Modal verbs for probability

A modal verb is a word that expresses mood or attitude toward the action verb.

Obligation – must, have to, ought to, be supposed to, should
Volition – want to, would like to, intend to
Ability – can, could, be able to
Desire – want, want to, would like to, like to, love to, would love/hate to
Probability – may be, might be, could be, can be, will be.

Using modal verbs to express probability is sometimes a source of confusion for English learners.

The modal verbs below are the indicative case. They indicate a fact or actuality.


100% 90% 80% 70% 60% 50%

shall will want to must can may

If the Almighty says it shall rain, then it shall rain with 100% certainty.

If the weatherman says it will rain, it will rain with about 90% certainty. (He’s only human.)

If there are dark, stormy clouds in the sky and the wind is blowing hard, we might say “It wants to rain,” but the probability is only around 80% that it will indeed rain.

If it hasn’t rained in a while, and the humidity is high, you can say “it must rain,” but the probability that it will (do as it must) is only around 70%.

If the weatherman has said there is a 60% chance of rain, then be prepared because it can rain even if you hope it won’t.

If the weather report calls for only a 50% chance, then you have more reason to hope, but it may still rain in spite of your optimism.


The modal verbs below are the subjunctive case. They express what is imagined or wished for. 

Each indicative modal verb has a subjunctive partner which cuts the probability in half.

50% 45% 40% 35% 30% 25%
should would would like to ought to could might
While a declaration using “shall” shows certain and definite intentions, using “should” throws the intention into complete doubt. 

If a smoker says “I should quit smoking,” there is a 50% chance that he/she won’t do it, so it sounds doubtful. However, if your boss says “I should give you a raise,” it might sound hopeful to you. Beware though that there is still only a 50% chance that you will get that raise, so don’t count on it too heavily.

If you ask a friend to help you do a task, and they reply “I would..,” then you know you will soon hear the word “but..,” and the chances that your friend will actually help you are only 45% – less than half, but still a possibility. Instead of “but” the next word could be “if” which means that if certain conditions are met, your friend would indeed come through for you.
If, however, your friend says “I would like to..,” you can be sure that the next word is “but” and that the likelihood of getting help from this friend is only 40%.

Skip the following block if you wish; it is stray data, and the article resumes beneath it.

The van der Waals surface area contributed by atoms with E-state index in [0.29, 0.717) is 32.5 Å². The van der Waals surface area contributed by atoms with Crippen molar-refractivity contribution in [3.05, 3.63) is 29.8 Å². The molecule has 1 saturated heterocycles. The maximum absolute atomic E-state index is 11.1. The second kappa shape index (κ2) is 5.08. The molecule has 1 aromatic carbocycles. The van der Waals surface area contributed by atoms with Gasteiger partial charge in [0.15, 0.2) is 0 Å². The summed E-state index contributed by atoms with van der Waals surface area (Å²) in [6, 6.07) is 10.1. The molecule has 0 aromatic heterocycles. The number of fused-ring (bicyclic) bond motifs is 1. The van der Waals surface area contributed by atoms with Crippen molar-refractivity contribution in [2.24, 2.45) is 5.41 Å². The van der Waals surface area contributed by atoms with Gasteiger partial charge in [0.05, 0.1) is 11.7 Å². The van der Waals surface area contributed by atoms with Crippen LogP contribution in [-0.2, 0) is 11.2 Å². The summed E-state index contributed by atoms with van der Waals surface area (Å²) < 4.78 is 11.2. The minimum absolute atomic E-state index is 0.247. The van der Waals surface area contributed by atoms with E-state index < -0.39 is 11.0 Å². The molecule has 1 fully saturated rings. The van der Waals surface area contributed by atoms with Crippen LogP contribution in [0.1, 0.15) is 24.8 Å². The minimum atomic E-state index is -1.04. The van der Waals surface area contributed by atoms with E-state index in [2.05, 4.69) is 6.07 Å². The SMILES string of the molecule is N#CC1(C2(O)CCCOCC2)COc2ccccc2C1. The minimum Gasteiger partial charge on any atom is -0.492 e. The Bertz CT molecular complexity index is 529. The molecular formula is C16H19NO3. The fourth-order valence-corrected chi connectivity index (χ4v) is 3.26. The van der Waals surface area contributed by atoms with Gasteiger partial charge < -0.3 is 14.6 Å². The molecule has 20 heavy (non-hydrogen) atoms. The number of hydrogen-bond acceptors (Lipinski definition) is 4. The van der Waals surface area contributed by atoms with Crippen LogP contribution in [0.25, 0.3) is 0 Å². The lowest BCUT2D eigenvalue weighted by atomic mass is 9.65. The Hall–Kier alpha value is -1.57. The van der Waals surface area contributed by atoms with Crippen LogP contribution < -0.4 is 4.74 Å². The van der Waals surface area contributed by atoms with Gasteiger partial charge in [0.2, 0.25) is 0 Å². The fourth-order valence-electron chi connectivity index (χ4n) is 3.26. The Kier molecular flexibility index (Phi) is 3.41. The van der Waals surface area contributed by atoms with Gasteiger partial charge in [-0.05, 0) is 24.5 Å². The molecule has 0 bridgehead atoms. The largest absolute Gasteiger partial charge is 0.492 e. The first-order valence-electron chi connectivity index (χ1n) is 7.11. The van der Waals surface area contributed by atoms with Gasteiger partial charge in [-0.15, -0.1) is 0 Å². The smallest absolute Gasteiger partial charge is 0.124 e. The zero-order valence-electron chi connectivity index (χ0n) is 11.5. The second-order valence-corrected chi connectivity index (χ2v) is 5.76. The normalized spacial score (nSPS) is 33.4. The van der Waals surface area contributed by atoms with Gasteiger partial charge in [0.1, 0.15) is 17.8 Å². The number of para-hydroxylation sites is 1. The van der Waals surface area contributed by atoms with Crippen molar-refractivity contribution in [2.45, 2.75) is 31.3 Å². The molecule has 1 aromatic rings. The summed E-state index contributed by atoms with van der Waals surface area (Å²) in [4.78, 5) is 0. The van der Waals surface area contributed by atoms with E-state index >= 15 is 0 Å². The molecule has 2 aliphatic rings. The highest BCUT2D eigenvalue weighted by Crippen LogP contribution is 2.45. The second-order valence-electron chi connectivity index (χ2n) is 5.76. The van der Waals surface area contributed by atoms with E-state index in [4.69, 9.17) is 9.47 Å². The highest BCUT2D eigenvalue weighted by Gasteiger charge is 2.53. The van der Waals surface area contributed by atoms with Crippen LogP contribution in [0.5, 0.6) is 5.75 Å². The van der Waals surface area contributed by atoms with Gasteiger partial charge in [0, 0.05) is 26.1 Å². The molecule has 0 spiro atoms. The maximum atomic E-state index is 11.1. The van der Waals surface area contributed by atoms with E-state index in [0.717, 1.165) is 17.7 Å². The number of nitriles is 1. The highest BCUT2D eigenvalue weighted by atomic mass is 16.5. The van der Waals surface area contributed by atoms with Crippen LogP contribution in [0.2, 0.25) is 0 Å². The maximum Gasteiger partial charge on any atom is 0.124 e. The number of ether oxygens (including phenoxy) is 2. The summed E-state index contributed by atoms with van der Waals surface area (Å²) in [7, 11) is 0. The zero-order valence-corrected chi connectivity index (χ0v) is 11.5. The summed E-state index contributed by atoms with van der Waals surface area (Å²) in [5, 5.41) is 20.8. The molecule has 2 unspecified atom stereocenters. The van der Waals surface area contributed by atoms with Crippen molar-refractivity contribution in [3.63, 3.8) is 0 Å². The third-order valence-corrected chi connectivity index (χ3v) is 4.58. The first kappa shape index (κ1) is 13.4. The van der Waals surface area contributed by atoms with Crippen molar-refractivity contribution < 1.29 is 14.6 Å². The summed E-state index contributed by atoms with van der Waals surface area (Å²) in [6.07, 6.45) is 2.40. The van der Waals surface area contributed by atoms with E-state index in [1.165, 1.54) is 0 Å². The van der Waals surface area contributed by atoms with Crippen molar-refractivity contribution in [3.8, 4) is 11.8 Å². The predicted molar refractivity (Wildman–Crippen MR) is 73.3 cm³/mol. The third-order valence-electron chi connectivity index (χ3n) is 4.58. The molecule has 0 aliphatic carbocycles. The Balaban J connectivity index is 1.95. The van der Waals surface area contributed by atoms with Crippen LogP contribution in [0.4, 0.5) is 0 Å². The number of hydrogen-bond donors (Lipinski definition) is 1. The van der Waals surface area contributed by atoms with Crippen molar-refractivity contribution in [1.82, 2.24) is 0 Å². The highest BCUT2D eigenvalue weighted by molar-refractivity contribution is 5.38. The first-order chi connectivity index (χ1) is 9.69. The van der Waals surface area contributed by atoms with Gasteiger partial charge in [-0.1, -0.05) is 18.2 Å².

Returning to the smoker who says “I ought to quit smoking,” you can be fairly certain that he/she has little intention of quitting. Even if they must (70%), using the words “ought to” drops the probability to a mere 35% leaving major doubt about the smokers intention to quit.

Returning to the weather forecast, if the weatherman predicts a 30% chance of rain, we might not be too concerned that it will rain on our picnic, but we should be prepared because it could still rain that day.

If the forecast is only for 25%, few of us will worry, but there is still a (slim) chance that it might rain on our picnic nevertheless.

Modal Verb Probability Chart

100% 90% 80% 70% 60% 50%
shall will want to must can may
50% 45% 40% 35% 30% 25% 
should would would like to ought to could might

The chart above shows the relationships of probability among the modal verbs. The subjunctive partner of each indicative modal verb cuts its probability in half. When using modal verbs to express probability the relationships are somewhat different from the basic meanings. The basic meanings of “must” and “should” are quite close together when they both express obligation. If your parents tell you that you “should” behave, they are politely saying that you “must” behave. According to the probability chart, however, those two are far apart from each other, so they can’t be used as synonyms of each other.If you suspect that a situation exists, the strongest probability that you can assign that suspicion is 70%. That is, the situation must exist. (- as far as you know – Otherwise, you could say that it does exist.) Saying “the situation should exist,” at 50%, drops the probability a full 20% below “must exist,” so it isn’t interchangeable in this sense.

Something must be the matter with Molly today. She may be angry about something. She could be upset about her exams, but she should have passed them easily. She can‘t be upset about her upcoming birthday, because she should be getting that car she wanted. She must be happy about that.
She could be upset about her computer. It must be broken again. She just had it repaired, so it should be working fine.